Club Meeting: 10 February 2016
Report by: David Jones
Cam is well known for gluing things together so you can’t see the join, as well as using different coloured woods to provide both contrast and symmetry for his segmented turning. For most of us this is a particularly difficult operation, which generally ends in frustrated disappointment and often a decision that we cannot get the accuracy required so it is not worth it. Also we don’t have the equipment to do it properly and can’t afford to buy it. Cam stressed that it doesn’t require really expensive machinery, but complete accuracy to within a millimeter is needed. To achieve this he has modified his old bench and drop saws to insure very accurate cutting.
With his old bench saw he had made a new bench top from meltica, which fitted over the old top and was clamped to it, with the sawblade lowered below the original bench top. He had then turned on the saw and raised the blade up through the new top so the new hole that the blade ran in was only minimally wider than the blade itself. Cam also stressed the need to have a good quality , sharp combination blade that would cut well for a good length of time. He recommended getting it from a good saw doctor.
He would then get a piece of wood with a perfectly straight edge to act as a guide. This needed to be as long as practicable to ensure the wood being cut always ran parallel to the blade. This guide would be clamped to the bench top parallel to the saw blade exactly the width of the required cut. The blade would be lowered to just a few millimeters above the height of the wood to be cut, as this would give the cleanest cut. The wood being cut needed to be pushed through the saw at a steady rate without stopping. Using this method Cam was able to cut pieces on his old bench saw which were consistently the same width along their length and could be as thin as 3-4mm allowing him to cut the narrow bit of dark wood which he glued between the other pieces of wood to hide the joins. The cut was so clean that the pieces could be glued together without the need to further sanding. If sanding was required to make the gluing surface perfectly flat then it was done on a perfectly flat piece of corian bench top that had sandpaper glued to it.
Cam uses an aliphatic pva glue (tightbond) to do his gluing and when gluing, clamps the wood both horizontally, and vertically to ensure a tight bond and no warping.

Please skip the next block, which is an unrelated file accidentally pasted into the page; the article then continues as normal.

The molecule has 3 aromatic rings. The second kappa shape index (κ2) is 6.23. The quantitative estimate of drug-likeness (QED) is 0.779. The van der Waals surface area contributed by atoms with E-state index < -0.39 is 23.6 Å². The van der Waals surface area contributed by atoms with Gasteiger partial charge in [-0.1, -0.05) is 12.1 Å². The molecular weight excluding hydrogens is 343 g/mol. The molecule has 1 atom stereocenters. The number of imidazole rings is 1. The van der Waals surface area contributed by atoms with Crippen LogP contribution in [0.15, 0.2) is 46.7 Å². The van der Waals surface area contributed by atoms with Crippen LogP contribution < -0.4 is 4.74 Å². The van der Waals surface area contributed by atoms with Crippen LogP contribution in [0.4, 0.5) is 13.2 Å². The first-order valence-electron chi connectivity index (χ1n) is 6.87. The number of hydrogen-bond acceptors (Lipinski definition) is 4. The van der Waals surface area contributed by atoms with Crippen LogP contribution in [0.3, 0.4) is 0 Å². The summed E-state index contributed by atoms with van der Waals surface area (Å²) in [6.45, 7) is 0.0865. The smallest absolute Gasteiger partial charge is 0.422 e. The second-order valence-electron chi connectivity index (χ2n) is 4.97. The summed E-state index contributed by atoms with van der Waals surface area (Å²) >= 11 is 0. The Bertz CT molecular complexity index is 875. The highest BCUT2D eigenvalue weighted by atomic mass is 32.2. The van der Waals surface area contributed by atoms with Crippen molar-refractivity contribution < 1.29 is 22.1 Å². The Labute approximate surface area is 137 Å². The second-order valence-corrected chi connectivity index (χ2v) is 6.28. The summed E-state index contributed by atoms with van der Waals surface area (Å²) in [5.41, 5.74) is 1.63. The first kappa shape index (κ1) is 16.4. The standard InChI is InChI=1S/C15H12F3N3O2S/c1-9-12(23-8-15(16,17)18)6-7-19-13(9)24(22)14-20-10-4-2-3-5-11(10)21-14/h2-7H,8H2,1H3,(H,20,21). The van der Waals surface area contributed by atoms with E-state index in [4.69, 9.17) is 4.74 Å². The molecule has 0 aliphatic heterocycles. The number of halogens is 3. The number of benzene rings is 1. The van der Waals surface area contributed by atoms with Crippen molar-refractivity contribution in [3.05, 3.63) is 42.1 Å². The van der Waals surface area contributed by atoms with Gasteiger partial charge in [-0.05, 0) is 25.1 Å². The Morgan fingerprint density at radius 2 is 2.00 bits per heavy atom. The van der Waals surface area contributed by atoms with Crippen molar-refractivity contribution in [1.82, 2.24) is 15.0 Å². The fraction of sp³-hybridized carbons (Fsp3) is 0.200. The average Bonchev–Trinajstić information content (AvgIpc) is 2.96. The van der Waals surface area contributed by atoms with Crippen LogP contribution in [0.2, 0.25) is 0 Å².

To cut angles in the wood to make wedges (say for a clock) Cam uses a drop saw. Once again, unless the saw is very expensive it is necessary to modify it, by removing the fence at the back and clamping a flat meltica bench top over it. The saw is then brought down and a cut made along the saw travel length. Once this has been done a straight edged backing board can be secured to the new table top exactly at right angles to the saw cut using as big a triangle as possible. Other angles for cutting can then be marked with a sawcut to ensure maximum accuracy.
When cutting the wood into wedges the wood can either be clamped or Cam uses the back-board and a nail in the bench to accurately place the piece of wood to be cut. In either case before cutting the saw is pulled out so the cut is made from the side nearest the operator back towards the backing board on the bench, and the saw is not lifted out until the blade has stopped turning. When cutting wedges from a large length of joined woods it is important to label each piece to ensure that when gluing them together that one piece is joined to the correct next piece so the grain flows evenly around the finished article.
The process of joining segments for a round clock with 12 segments is to firstly join the 2 appropriate segments to each other with a third narrow dark piece of wood in between. Cam had a gig for this that enabled him to glue several sets of 2 at the same time. Once the glue had set the double sets were glued together with a dark strip between to form sets of 4. Then 3 of these sets were glued together with strips to form the completed clock circle.
Apart from making wooden objects more colorful and striking, the real advantage of this system of accurate cutting and gluing was the ability to build and turn much larger pieces than would normally be possible because of the difficulty and cost of getting really large single pieces of wood without significant imperfections.
The demonstration was very interesting and useful and showed what can be done with good preparation and how easy it can be to modify equipment to ensure that its operation will be accurate and consistent. Cam made it look very easy, but I’m sure that his 55 years as a cabinet maker helped.
Thanks very much Cam.